A 3.25-mile (5.23 km) semi-circular network of tunnels was dug beneath northern Ramsgate, connecting to the existing railway tunnel. It was opened by the Duke of Kent on 1 June 1939, three months before the outbreak of war, and visited during the war by Winston Churchill. The network was capable of sheltering 60,000 people, although Ramsgate's civilian population at the time was approximately 33,000.
The Tunnel Railway reopened for the 1946 season as usual. The illuminated tableaux had been removed during the war but were replaced, but this time they were illuminated by floodlights fitted to the sides of the trains rather than being self illuminated. The line was not included in the 1948 nationalisation of the railways and so remained in the hands of Ramsgate Olympia (later Pleasurama). The tableaux were removed around 1955 due to increasing vandalism, and the station signage changed from World Scenic Railway to Tunnel Railway.
Part of the chalk cliff near the lower terminus collapsed in 1957, forcing the railway's closure while a strengthening concrete wall was built. The new wall reduced the lower terminus to a single length of track. The second track at Hereson Road was closed at the same time, and removed to build a short siding near the bottom of the tunnel for stabling the trains. The wooden station platforms were replaced by modern concrete structures.
At 2:15 pm on 1 July 1965, one of the two-car yellow trains lost control while approaching the lower terminus and ran off the end of the rails before smashing into a building. The driver, 74-year-old Ernest Brown, was trapped in the cab and suffered pelvic injuries, while a number of passengers suffered minor injuries. Although the station was repaired and services were resumed, Pleasurama decided to close the line at the end of the 1965 holiday season. Services stopped on 26 September 1965.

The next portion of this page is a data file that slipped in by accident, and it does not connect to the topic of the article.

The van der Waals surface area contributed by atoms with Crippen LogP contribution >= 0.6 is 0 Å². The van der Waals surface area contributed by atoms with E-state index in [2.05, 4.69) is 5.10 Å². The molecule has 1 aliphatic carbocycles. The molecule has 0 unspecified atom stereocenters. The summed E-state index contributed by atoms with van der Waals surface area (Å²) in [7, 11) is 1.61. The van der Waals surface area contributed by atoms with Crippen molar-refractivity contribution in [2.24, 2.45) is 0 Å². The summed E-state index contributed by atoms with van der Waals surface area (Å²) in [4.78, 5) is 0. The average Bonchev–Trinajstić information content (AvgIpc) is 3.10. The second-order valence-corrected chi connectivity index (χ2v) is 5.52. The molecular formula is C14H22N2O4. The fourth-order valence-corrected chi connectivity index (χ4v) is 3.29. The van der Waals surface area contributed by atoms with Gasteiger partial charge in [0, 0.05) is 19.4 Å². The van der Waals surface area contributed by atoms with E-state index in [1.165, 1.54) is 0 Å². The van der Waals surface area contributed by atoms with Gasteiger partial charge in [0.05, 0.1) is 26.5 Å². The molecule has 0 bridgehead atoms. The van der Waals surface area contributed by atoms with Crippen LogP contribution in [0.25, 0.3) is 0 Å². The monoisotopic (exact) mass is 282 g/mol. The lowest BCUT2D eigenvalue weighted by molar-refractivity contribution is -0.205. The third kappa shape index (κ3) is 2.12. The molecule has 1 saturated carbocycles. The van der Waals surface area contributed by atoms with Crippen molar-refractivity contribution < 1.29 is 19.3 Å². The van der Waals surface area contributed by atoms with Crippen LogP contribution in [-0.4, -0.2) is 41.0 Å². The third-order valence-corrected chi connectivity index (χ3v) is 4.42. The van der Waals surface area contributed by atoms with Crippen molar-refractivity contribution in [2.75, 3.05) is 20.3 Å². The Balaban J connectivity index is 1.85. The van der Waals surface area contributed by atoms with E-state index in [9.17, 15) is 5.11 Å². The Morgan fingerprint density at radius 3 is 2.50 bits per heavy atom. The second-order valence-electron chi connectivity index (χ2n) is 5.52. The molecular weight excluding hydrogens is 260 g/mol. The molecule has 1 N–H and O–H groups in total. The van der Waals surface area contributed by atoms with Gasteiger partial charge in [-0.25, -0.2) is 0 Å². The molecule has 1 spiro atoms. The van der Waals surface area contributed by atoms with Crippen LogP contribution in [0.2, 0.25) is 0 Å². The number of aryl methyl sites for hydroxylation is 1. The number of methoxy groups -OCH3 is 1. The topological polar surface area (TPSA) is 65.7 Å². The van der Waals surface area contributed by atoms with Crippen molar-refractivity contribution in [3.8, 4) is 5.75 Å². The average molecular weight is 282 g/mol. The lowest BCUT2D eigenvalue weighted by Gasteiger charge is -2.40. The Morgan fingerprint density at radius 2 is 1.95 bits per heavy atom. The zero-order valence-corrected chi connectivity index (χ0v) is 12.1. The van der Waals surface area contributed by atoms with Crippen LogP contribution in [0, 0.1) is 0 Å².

After the closure
After closure the tunnel was sealed, although it remains structurally intact inside. The site of the lower terminus was cleared and is now an empty site surrounded with construction hoarding. There is a small roundabout directly outside the south tunnel portal. Hereson Road station is now a used car dealership. Four of the cars were sold to the Hollycombe Steam Collection and remain in use, while the remaining three were given to the Hampshire Narrow Gauge Railway Society. Most of the rails and sleepers were sold to the Romney, Hythe and Dymchurch Railway.
Following three years of renovation, the lower section of the tunnel was reopened to the public in 2014 as part of the Ramsgate Tunnels tourist attraction. The tunnels were formally reopened by Prince Edward, Duke of Kent in a ceremony on 27 May 2014.
- Harding, p. 4
- Although built and owned by the Kent Coast Railway, it was operated from the start by the London, Chatham and Dover Railway. The Kent Coast Railway was formally absorbed by the London, Chatham and Dover Railway on 13 July 1871.
- Mitchell and Smith, § 107
- Mitchell and Smith, § 111
- "Ramsgate's New Underground Railway". East Kent Times (Ramsgate). 1936-08-05.
- Mitchell and Smith, § 110
- Mitchell and Smith, § 104
- Harding, p. 6
- Mitchell and Smith, § 105
- UK CPI inflation numbers based on data available from Gregory Clark (2014), "What Were the British Earnings and Prices Then? (New Series)" MeasuringWorth.
- Harding, p. 7
- "Round the World in Five Minutes! On Ramsgate's underground railway". East Kent Times (Ramsgate). 1936-06-13.
- Harding, p. 8
- The new Dumpton Park station and Broadstairs station were less than a mile apart; a junction station between the two would have meant trains stopping three times within a mile, causing delays and tailbacks, while running trains from the harbour to Dumpton Park or Broadstairs would have caused severe congestion.
- Harding, p. 20
- Harding, p. 21
- Harding, p. 9
- Harding, p. 24
- Harding, p. 10
- Harding, p. 12
- Harding, p. 13
- Harding, p. 14
- Harding, p. 17
- Harding, p. 18
- "Secrets of Ramsgate's wartime underground tunnels". BBC. Retrieved 12 January 2014.
- "Shelters in London tubes and derelict railway tunnels in Ramsgate and Malta". The Railway Gazette (London: Reed Business Publishing) 73. July 1940.
- Harding, p. 19
- Searle, p. 31
- "Driver Trapped: Crash on the Tunnel Rail". East Kent Times (Ramsgate). 1965-07-07.
- Mitchell and Smith, § 114
- Harding, p. 29
- Harding, p. 30
- Barnes, Tom (2014-05-27). "Duke of Kent visits Thanet to re-open Ramsgate Tunnels". Isle of Thanet Gazette (Local World). Retrieved 9 August 2014.
- Harding, Peter A. (2005). The Ramsgate Tunnel Railway. Woking: Peter A. Harding. ISBN 0952345897.
- Mitchell, Vic; Smith, Keith (1991). Sittingbourne to Ramsgate. Midhurst: Middleton Press. ISBN 0-906520-90-8.
- Searle, Muriel (1982). Lost Lines: An Anthology of Britain's Lost Railways. London: Taylor & Francis. ISBN 0-904568-41-5.